If you’ve paid attention to the quantum computing space, you’ve heard the claim that in the future, quantum computers will solve certain problems exponentially more efficiently than classical computers can. They have the potential to transform many industries, from pharmaceuticals to energy.

For the most part, these claims have rested on arguments about the asymptotic scaling of algorithms as the problem size approaches infinity, but this tells us very little about the practical performance of quantum computers for finite-sized problems. We want to be more concrete: Exactly which problems are quantum computers more suited to tackle than their classical counterparts, and exactly what quantum algorithms could we run to solve these problems? Once we’ve designed an algorithm, we can go beyond analysis based on asymptotic scaling — we can determine the actual resources required to compile and run the algorithm on a quantum computer, and how that compares to a classical computation.

Over the last few years, Google Quantum AI has collaborated with industry and academic partners to assess the prospects for quantum simulation to revolutionize specific technologies and perform concrete analyses of the resource requirements. In 2022, we developed quantum algorithms to analyze the chemistry of an important enzyme family called cytochrome P450. Then, in our paper released this fall, we demonstrated how to use a quantum computer to study sustainable alternatives to cobalt for use in lithium ion batteries. And most recently, as we report in a preprint titled “Quantum computation of stopping power for inertial fusion target design,” we’ve found a new application in modeling the properties of materials in inertial confinement fusion experiments, such as those at the National Ignition Facility (NIF) at Lawrence Livermore National Laboratory, which recently made headlines for a breakthrough in nuclear fusion.

Below, we describe these three industrially relevant applications for simulations with quantum computers. While running the algorithms will require an error-corrected quantum computer, which is still years away, working on this now will ensure that we are ready with efficient quantum algorithms when such a quantum computer is built. Already, our work has reduced the cost of compiling and running the algorithms significantly, as we have reported in the past. Our work is essential for demonstrating the potential of quantum computing, but it also provides our hardware team with target specifications for the number of qubits and time needed to run useful quantum algorithms in the future.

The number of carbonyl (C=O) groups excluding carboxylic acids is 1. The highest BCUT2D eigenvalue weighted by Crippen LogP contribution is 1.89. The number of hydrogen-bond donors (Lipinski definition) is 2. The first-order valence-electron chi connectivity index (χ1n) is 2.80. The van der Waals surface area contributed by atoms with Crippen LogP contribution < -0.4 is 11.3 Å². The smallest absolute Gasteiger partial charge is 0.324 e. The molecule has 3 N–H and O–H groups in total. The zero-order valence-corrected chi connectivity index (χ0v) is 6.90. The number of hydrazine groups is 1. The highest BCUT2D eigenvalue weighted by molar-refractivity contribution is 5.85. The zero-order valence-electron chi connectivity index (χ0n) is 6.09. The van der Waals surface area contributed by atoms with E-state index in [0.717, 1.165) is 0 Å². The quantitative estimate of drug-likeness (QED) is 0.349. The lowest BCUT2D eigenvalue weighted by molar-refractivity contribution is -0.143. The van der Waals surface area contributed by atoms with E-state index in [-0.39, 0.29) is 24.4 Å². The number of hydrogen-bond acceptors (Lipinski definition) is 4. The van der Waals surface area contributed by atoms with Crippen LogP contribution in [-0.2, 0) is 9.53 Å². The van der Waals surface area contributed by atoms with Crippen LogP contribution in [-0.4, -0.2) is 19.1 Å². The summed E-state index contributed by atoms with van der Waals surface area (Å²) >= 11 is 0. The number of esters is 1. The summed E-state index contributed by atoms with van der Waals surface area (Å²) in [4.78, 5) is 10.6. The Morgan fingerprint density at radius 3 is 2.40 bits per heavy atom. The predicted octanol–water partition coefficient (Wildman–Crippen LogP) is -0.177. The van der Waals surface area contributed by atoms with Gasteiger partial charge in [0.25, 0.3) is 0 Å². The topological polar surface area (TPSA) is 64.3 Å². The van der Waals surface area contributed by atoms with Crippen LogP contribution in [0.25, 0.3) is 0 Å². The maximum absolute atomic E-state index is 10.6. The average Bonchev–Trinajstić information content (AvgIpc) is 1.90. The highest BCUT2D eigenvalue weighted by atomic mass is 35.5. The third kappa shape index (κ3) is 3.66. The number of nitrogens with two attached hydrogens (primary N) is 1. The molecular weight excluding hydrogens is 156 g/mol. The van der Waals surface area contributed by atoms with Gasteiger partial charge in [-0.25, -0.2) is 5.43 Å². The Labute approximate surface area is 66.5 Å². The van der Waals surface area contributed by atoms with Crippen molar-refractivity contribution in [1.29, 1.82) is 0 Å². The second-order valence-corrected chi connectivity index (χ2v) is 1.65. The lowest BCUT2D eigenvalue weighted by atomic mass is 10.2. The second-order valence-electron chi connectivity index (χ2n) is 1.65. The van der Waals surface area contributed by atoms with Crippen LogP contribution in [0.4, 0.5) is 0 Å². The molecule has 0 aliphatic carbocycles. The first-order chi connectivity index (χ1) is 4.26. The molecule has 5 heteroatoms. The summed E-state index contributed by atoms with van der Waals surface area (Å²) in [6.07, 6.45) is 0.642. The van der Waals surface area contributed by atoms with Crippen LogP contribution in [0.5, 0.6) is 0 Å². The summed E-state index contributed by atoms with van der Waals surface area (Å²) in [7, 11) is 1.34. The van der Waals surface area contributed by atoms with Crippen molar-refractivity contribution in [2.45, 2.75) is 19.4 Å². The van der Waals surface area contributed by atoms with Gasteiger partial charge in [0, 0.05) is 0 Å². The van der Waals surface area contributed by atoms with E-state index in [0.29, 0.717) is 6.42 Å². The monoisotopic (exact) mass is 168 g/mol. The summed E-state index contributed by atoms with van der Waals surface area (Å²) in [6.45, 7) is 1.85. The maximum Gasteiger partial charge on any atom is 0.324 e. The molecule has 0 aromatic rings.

Application 1: CYP450 in pharmaceutical industry

The pharmaceutical industry is often touted as a field ripe for discovery using quantum computers. But concrete examples of such potential applications are few and far between. Working with collaborators at the pharmaceutical company Boehringer Ingelheim, our partners at the startup QSimulate, and academic colleagues at Columbia University, we explored one example in the 2022 PNAS article, “Reliably assessing the electronic structure of cytochrome P450 on today’s classical computers and tomorrow’s quantum computers”.

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Cytochrome P450 is an enzyme family naturally found in humans that helps us metabolize drugs. It excels at its job: more than 70% of all drug metabolism is performed by enzymes of the P450 family. The enzymes work by oxidizing the drug — a process that depends on complex correlations between electrons. The details of the interactions are too complicated for scientists to know a priori how effective the enzyme will be on a particular drug.

In the paper, we showed how a quantum computer could approach this problem. The CYP450 metabolic process is a complex chain of reactions with many intermediate changes in the electronic structure of the enzymes throughout. We first use state-of-the-art classical methods to determine the resources required to simulate this problem on a classical computer. Then we imagine implementing a phase-estimation algorithm — which is needed to compute the ground-state energies of the relevant electronic configurations throughout the reaction chain — on a surface-code error-corrected quantum computer.